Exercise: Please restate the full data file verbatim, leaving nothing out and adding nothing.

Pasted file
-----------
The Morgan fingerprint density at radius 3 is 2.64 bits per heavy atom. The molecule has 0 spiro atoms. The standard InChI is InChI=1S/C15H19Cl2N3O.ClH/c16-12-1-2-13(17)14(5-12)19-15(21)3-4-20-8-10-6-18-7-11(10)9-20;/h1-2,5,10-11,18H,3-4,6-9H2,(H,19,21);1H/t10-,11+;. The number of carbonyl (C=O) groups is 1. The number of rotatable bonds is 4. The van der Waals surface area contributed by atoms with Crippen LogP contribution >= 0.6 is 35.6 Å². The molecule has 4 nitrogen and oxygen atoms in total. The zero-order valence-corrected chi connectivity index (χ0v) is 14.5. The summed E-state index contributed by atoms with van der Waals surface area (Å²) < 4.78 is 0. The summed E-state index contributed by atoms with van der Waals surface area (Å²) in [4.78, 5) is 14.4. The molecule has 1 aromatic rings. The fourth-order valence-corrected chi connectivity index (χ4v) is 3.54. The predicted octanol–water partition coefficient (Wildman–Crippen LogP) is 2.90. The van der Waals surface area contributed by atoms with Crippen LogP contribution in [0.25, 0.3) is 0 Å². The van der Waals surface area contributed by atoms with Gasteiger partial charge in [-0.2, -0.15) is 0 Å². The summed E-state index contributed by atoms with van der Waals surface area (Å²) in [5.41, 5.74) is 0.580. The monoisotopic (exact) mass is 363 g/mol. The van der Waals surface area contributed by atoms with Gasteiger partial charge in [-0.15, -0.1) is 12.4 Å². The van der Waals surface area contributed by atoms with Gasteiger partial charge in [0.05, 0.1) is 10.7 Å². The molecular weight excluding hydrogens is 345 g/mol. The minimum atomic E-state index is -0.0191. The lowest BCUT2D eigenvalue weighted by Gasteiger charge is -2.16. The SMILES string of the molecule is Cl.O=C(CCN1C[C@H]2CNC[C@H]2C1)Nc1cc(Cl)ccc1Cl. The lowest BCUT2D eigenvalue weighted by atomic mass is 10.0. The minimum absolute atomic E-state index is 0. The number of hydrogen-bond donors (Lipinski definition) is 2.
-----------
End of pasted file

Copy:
The Morgan fingerprint density at radius 3 is 2.64 bits per heavy atom. The molecule has 0 spiro atoms. The standard InChI is InChI=1S/C15H19Cl2N3O.ClH/c16-12-1-2-13(17)14(5-12)19-15(21)3-4-20-8-10-6-18-7-11(10)9-20;/h1-2,5,10-11,18H,3-4,6-9H2,(H,19,21);1H/t10-,11+;. The number of carbonyl (C=O) groups is 1. The number of rotatable bonds is 4. The van der Waals surface area contributed by atoms with Crippen LogP contribution >= 0.6 is 35.6 Å². The molecule has 4 nitrogen and oxygen atoms in total. The zero-order valence-corrected chi connectivity index (χ0v) is 14.5. The summed E-state index contributed by atoms with van der Waals surface area (Å²) < 4.78 is 0. The summed E-state index contributed by atoms with van der Waals surface area (Å²) in [4.78, 5) is 14.4. The molecule has 1 aromatic rings. The fourth-order valence-corrected chi connectivity index (χ4v) is 3.54. The predicted octanol–water partition coefficient (Wildman–Crippen LogP) is 2.90. The van der Waals surface area contributed by atoms with Crippen LogP contribution in [0.25, 0.3) is 0 Å². The van der Waals surface area contributed by atoms with Gasteiger partial charge in [-0.2, -0.15) is 0 Å². The summed E-state index contributed by atoms with van der Waals surface area (Å²) in [5.41, 5.74) is 0.580. The monoisotopic (exact) mass is 363 g/mol. The van der Waals surface area contributed by atoms with Gasteiger partial charge in [-0.15, -0.1) is 12.4 Å². The van der Waals surface area contributed by atoms with Gasteiger partial charge in [0.05, 0.1) is 10.7 Å². The molecular weight excluding hydrogens is 345 g/mol. The minimum atomic E-state index is -0.0191. The lowest BCUT2D eigenvalue weighted by Gasteiger charge is -2.16. The SMILES string of the molecule is Cl.O=C(CCN1C[C@H]2CNC[C@H]2C1)Nc1cc(Cl)ccc1Cl. The lowest BCUT2D eigenvalue weighted by atomic mass is 10.0. The minimum absolute atomic E-state index is 0. The number of hydrogen-bond donors (Lipinski definition) is 2.